28 Sep 2009

Trade Mark, Passing Off: Recent decisions of Delhi High Court

In a series of three recent decisions, the Delhi High Court has upheld the uniqueness and brand-sanctity of leading companies to grant injunctions against the alleged-imitators of their products. 

In the first, holding that the term 'Vardhman Silk Mills' had inconspicuously carried "reputation for its products and services and that its mark 'VARDHAMAN' is distinctive of its business in India" and therefore the use of the name 'Vardhman Sarees' by a competitor was not allowed. The Court also observed that "the mark is a contrived one in relation to silks and garments, and has acquired distinctiveness, connecting it with the plaintiff’s services. The facts revealed to this court are sufficient to hold that the defendant is indulging in infringement of the plaintiff’s trademarks, with the attendant confusion". 

The second case related to the allegations that a product (MULEX) was being sold as "a colourable imitation or substantial reproduction of the plaintiffs’ product “CASTROL SUPER TT” / “CASTROL 2T”. The Court noted that "the two competing products with their similar packaging is more than likely to be confused. Although the trade names under which the two competing products are sold are different words i.e. CASTROL and MULEX, the overall appearance of the pouches are similar- the most prominent common feature is the device of “Hockey Sticks”, which is popular and is distinctive of the plaintiffs’ products, although in the plaintiffs’ product the upper band is in red and the lower one in green and vice versa in the defendants’ product but it still more or less appears to be the same. The colour scheme used by the defendants is similar to that used on the plaintiffs’ product. The plaintiffs’ have been able to show that they are the prior users and adopters of the said device. The court has to also bear in mind the sale process as mentioned aforesaid, due to which the likelihood of confusion increases. The consumer in such purchase will barely examine the packaging closely while purchasing the same as the product is hanging at a distance from the consumer and it is a small price item i.e. Rs. 5/-, where two such similar products bear an overall resemblance. The plaintiffs are thus, held entitled for a decree of injunction as is claimed."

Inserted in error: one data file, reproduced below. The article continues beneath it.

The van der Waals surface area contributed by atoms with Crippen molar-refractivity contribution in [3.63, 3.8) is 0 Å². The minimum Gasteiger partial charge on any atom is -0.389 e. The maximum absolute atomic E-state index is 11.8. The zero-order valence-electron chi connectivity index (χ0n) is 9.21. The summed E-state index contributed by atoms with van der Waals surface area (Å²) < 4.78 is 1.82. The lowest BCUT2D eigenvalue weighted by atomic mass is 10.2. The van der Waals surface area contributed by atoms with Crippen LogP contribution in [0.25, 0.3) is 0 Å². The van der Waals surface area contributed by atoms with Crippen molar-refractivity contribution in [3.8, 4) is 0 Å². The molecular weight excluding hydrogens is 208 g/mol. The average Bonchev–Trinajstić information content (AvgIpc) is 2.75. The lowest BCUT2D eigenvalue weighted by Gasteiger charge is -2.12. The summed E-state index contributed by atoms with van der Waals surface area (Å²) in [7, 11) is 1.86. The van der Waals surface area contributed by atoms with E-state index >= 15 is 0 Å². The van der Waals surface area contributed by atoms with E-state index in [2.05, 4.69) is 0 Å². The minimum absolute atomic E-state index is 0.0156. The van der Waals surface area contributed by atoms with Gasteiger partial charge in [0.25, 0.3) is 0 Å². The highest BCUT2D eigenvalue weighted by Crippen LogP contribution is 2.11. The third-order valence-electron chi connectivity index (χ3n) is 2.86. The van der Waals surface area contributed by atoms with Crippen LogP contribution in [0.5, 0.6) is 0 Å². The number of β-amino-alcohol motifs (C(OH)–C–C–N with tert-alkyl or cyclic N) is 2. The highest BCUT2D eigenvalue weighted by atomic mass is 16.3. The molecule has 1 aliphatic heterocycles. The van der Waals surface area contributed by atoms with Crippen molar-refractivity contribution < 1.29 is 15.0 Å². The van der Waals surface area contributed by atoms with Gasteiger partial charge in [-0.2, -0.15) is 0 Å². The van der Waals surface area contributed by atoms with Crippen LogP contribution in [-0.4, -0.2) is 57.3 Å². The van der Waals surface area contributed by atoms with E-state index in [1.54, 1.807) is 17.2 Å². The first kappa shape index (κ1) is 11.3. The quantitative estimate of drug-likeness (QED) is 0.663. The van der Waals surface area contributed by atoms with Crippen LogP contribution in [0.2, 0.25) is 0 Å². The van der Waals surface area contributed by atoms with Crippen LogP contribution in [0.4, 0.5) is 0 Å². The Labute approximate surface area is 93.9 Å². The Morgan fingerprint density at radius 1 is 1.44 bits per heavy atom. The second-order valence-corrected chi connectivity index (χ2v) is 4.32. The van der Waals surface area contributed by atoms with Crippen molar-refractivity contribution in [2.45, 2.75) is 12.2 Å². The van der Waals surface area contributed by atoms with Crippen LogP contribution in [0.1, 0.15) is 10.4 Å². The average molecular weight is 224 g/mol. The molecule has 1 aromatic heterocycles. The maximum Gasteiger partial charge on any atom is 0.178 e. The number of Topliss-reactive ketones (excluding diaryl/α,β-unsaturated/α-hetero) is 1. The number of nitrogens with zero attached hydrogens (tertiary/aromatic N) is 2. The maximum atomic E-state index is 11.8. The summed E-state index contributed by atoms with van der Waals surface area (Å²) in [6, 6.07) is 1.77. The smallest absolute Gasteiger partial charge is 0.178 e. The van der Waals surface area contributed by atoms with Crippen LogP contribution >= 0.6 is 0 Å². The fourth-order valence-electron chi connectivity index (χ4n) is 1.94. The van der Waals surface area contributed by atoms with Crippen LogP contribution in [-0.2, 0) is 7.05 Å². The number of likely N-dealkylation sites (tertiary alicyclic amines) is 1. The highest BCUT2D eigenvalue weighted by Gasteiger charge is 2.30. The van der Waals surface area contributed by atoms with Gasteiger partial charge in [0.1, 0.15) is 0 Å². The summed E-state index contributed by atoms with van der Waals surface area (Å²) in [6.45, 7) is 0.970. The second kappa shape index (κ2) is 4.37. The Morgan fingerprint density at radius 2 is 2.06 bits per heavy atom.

In the third decision, the 'India Today' group has successfully sought the direction of the Delhi High Court on the sale of a "newspaper under the name and style of ‘Today News’ in Hindi". The High Court noted, "I have visually examined the infringing name ‘Today’ in Ex.-PW1/30 with that of the registered trademark ‘India Today’ in Hindi Ex.-PW1/27. I do find that defendants have copied the trademark of the plaintiff ‘Today’ in Hindi in an identical and similar manner which, for a common person, visually could appear to be the same. A common man under these circumstances would go for purchasing the paper published by the defendants taking it to be published by the plaintiff company i.e. the same publisher who published ‘India Today’ in Hindi or in English and other magazines carrying the trademark name ‘Today’. Phonetically also, when spoken, the name ‘Today’ as registered would be identical to name ‘Today News’ when spoken." 

On these facts, the High Court ruled in the favour of the India Today group, thereby passing "a decree of permanent injunction in favour of the plaintiff and against the defendants thereby restraining the defendants themselves, their agents or any other persons on their behalf from printing/publishing, offering for sale, advertising, directly or indirectly dealing in respect of printing and publication material bearing the name ‘Today’ or ‘Today News’ and from passing off their newspaper or any other publication as the publication of the plaintiff or any other trademark/name/tile/name of a publication which is deceptively similar to the plaintiff’s trademark ‘Today’, in Hindi or any other language and from using the name ‘Today in any manner or in the same logo script or an obvious or fraudulent imitation or a substantial reproduction of the plaintiff’s logo script used in characteristic manner or any other logo script which is imitation and substantially reproduction of plaintiff’s highly artistic work amounting to infringement of the plaintiff’s copyright therein." 

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